|Author||Thijs van Ommen|
|Platform||Windows (binary), Linux (source)|
|Version||Extended 10DRL 1.1|
Scrap was entry for 7DRL challenge in 2005 but after deadline author wished to polish it in order to make it more a game than a proof of concept. Later extended version came and finally 1.1 which fixed all known bugs.
You control a robot surrounded by other hostile robots. That is all you get to know about the plot but it is sufficient. Your machine can have up to eight systems plugged in. Any combination with at least one power source is valid. How one collects parts to plug into one’s robot? From other robots of course! They need to be subdued first but that’s what game is about. In Scrap there are five kinds of systems. That means any machine including yours is going to have some weakness. A functionality that can be neutralized easier because you cannot have double for all installations.
Most important systems are power sources – they continuously repair any damages. By default system in worst shape is picked for mending but you can override it any time and choose more appropriate part if you wish. When disabled power source will slowly fix itself. When destroyed it causes large explosion which renders a robot inoperable.
Weapons are among most useful additions. They vary in range, strenght and damage type done. Normal weapon has equal chance to hit any system but specialized technology exists. For example phaser rifle has excellent ability to disrupt power sources. Any weapon that has some specialization is twice as likely to hit installation it is designed against. You can use this to exploit weaknesses or disable advantages of your opponents.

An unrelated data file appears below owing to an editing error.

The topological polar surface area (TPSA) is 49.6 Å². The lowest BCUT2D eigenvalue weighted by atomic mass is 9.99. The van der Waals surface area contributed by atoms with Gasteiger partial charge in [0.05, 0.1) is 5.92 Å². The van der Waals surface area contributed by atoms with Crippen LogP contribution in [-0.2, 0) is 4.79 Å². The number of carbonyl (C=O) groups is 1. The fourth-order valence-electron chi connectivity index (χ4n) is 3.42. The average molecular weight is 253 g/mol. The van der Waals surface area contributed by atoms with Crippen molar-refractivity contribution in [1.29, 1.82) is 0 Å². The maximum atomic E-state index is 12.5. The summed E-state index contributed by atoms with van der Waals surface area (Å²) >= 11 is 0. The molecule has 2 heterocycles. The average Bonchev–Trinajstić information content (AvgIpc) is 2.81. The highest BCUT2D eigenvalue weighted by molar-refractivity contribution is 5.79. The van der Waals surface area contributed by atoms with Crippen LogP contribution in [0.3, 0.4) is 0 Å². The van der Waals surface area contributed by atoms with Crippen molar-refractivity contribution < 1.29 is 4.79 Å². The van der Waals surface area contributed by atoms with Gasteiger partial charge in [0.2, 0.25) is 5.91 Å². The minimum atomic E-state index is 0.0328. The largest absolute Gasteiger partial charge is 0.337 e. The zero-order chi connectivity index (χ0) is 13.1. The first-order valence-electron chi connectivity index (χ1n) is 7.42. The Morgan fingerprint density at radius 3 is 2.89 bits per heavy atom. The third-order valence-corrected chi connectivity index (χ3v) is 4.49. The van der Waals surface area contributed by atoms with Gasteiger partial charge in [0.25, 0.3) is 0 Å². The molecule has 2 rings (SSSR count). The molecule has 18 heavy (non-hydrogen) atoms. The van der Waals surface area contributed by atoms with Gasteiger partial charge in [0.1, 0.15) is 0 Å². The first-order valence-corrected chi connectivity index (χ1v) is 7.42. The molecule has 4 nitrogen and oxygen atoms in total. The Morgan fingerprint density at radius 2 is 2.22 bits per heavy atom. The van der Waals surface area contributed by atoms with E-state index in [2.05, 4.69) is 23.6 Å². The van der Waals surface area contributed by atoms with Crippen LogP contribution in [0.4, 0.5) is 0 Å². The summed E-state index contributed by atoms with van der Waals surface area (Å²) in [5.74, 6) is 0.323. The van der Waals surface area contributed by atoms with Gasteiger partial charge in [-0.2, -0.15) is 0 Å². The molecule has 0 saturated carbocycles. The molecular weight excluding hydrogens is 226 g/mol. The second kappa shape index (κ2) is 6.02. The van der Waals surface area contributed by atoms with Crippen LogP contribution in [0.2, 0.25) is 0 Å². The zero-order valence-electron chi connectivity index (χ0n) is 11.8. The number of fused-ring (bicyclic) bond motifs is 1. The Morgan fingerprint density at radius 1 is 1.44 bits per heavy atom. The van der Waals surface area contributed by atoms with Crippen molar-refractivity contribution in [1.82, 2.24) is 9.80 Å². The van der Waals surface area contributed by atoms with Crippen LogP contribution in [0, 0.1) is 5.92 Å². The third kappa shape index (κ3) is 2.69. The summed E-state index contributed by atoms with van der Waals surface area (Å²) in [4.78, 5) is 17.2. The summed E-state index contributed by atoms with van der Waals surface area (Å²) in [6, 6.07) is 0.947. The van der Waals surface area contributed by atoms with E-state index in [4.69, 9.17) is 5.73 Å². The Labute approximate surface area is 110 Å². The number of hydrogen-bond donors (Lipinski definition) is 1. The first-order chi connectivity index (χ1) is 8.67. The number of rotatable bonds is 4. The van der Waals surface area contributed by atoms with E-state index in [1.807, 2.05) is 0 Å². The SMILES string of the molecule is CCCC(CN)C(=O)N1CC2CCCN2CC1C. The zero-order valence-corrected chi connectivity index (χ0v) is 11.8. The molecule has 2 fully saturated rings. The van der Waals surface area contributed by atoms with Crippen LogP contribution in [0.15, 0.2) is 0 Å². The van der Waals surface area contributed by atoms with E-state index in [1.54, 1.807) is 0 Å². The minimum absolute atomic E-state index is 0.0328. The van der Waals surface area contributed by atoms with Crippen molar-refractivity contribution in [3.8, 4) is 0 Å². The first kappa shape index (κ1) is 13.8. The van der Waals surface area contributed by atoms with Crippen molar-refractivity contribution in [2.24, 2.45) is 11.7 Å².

Armor protects systems from damage. Better materials are able to resist greater punch. Some armors have special resistances. This is similar to weapons. Having resist sensor armor installed will force any hits from weapons designed to damage sensory systems to overcome double protection. Sometimes it may be wise to pick weaker armor but with resistance shielding your most vital system.
Detection of other machines is role of sensors. Again not all systems are equal. Cameras are fairly good but cannot pick up objects behind obstacles. Also, they are useless in darkness. Sonars tend to have long range but can be employed only in water. X-ray allows to check what is behind walls but works at short distances. Choice is not going to be easy one. Detecting threat while still far allows for easy planning but negating cover might be more important.
Propulsion allows machines to cross various terrain. Wheeled drives are quite fast and useful on solid ground. Any robot with such propulsion will easily chase or escape tanks employing caterpillar track. However, on rough, difficult terrain where wheels are not very useful odds are going to be reversed. Slower caterpillars are not penalized for moving over rocky ground while wheeled drives are. Type of propulsion installed should be carefully considered because having ability to escape somewhere safe and repair after encountering too strong foe may save your hull. Now think about deep water of open sea, pits and chasms or indoor and underground locations. None of systems is versatile enough to give you maneuvering advantage in all of these places.
Scap does not have neither standard hitpoints nor experience. It is your system configuration that matters. Thus you need to kill only robots having parts you want or ones that are obstacle in reaching stairs. After you descend stairs all your systems are brought to 100% condition. Twenty levels await challengers.
There are two things one could complain about. Firstly, in last level player needs some luck not to start in unwinnable situation. Secondly, mine rarely is a threat. Except that the game is interesting coffee break roguelike. One of those uncommon RL games in non-fantasy setting.
Reviewed for roguetemple by Michael Bielinski